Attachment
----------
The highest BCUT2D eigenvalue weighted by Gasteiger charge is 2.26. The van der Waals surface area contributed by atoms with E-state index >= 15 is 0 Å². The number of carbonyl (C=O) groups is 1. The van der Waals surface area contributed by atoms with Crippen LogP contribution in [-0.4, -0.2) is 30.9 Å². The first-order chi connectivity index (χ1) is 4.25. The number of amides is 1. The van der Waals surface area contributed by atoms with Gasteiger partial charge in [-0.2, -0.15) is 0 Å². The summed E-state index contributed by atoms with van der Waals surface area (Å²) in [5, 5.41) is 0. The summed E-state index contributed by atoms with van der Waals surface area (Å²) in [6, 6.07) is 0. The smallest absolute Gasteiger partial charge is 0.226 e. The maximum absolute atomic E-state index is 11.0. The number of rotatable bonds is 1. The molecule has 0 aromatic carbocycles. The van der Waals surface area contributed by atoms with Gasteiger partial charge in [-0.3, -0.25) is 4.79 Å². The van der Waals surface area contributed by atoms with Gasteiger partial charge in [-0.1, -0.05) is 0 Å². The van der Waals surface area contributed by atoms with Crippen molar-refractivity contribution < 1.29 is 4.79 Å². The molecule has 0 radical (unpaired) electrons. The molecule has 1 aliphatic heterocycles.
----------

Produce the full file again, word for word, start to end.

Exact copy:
The highest BCUT2D eigenvalue weighted by Gasteiger charge is 2.26. The van der Waals surface area contributed by atoms with E-state index >= 15 is 0 Å². The number of carbonyl (C=O) groups is 1. The van der Waals surface area contributed by atoms with Crippen LogP contribution in [-0.4, -0.2) is 30.9 Å². The first-order chi connectivity index (χ1) is 4.25. The number of amides is 1. The van der Waals surface area contributed by atoms with Gasteiger partial charge in [-0.2, -0.15) is 0 Å². The summed E-state index contributed by atoms with van der Waals surface area (Å²) in [5, 5.41) is 0. The summed E-state index contributed by atoms with van der Waals surface area (Å²) in [6, 6.07) is 0. The smallest absolute Gasteiger partial charge is 0.226 e. The maximum absolute atomic E-state index is 11.0. The number of rotatable bonds is 1. The molecule has 0 aromatic carbocycles. The van der Waals surface area contributed by atoms with Gasteiger partial charge in [-0.3, -0.25) is 4.79 Å². The van der Waals surface area contributed by atoms with Gasteiger partial charge in [-0.1, -0.05) is 0 Å². The van der Waals surface area contributed by atoms with Crippen molar-refractivity contribution < 1.29 is 4.79 Å². The molecule has 0 radical (unpaired) electrons. The molecule has 1 aliphatic heterocycles.